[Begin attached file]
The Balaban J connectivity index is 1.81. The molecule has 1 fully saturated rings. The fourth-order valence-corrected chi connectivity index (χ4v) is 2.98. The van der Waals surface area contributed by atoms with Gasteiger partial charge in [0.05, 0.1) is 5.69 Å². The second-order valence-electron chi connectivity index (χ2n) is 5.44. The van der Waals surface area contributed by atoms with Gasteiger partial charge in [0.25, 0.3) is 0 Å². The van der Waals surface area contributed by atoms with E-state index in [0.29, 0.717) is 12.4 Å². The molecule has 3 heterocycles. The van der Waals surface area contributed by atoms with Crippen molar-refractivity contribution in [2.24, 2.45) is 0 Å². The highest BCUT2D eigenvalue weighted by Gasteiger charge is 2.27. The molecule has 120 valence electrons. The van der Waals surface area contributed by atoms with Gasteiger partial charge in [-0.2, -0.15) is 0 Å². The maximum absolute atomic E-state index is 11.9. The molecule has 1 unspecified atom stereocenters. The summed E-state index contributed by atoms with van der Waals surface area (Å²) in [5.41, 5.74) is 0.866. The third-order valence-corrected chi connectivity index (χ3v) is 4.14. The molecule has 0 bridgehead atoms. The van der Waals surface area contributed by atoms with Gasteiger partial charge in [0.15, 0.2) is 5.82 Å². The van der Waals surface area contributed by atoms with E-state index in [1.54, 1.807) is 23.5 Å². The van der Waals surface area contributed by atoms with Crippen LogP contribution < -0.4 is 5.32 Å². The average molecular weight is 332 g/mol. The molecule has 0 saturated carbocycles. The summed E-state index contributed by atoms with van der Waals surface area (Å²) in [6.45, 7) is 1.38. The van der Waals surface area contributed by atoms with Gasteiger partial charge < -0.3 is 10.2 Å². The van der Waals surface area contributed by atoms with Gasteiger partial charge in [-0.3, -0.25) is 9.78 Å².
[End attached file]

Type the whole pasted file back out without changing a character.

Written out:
The Balaban J connectivity index is 1.81. The molecule has 1 fully saturated rings. The fourth-order valence-corrected chi connectivity index (χ4v) is 2.98. The van der Waals surface area contributed by atoms with Gasteiger partial charge in [0.05, 0.1) is 5.69 Å². The second-order valence-electron chi connectivity index (χ2n) is 5.44. The van der Waals surface area contributed by atoms with Gasteiger partial charge in [0.25, 0.3) is 0 Å². The van der Waals surface area contributed by atoms with E-state index in [0.29, 0.717) is 12.4 Å². The molecule has 3 heterocycles. The van der Waals surface area contributed by atoms with Crippen molar-refractivity contribution in [2.24, 2.45) is 0 Å². The highest BCUT2D eigenvalue weighted by Gasteiger charge is 2.27. The molecule has 120 valence electrons. The van der Waals surface area contributed by atoms with Gasteiger partial charge in [-0.2, -0.15) is 0 Å². The maximum absolute atomic E-state index is 11.9. The molecule has 1 unspecified atom stereocenters. The summed E-state index contributed by atoms with van der Waals surface area (Å²) in [5.41, 5.74) is 0.866. The third-order valence-corrected chi connectivity index (χ3v) is 4.14. The molecule has 0 bridgehead atoms. The van der Waals surface area contributed by atoms with Gasteiger partial charge in [0.15, 0.2) is 5.82 Å². The van der Waals surface area contributed by atoms with E-state index in [1.54, 1.807) is 23.5 Å². The van der Waals surface area contributed by atoms with Crippen LogP contribution < -0.4 is 5.32 Å². The average molecular weight is 332 g/mol. The molecule has 0 saturated carbocycles. The summed E-state index contributed by atoms with van der Waals surface area (Å²) in [6.45, 7) is 1.38. The van der Waals surface area contributed by atoms with Gasteiger partial charge < -0.3 is 10.2 Å². The van der Waals surface area contributed by atoms with Gasteiger partial charge in [-0.3, -0.25) is 9.78 Å².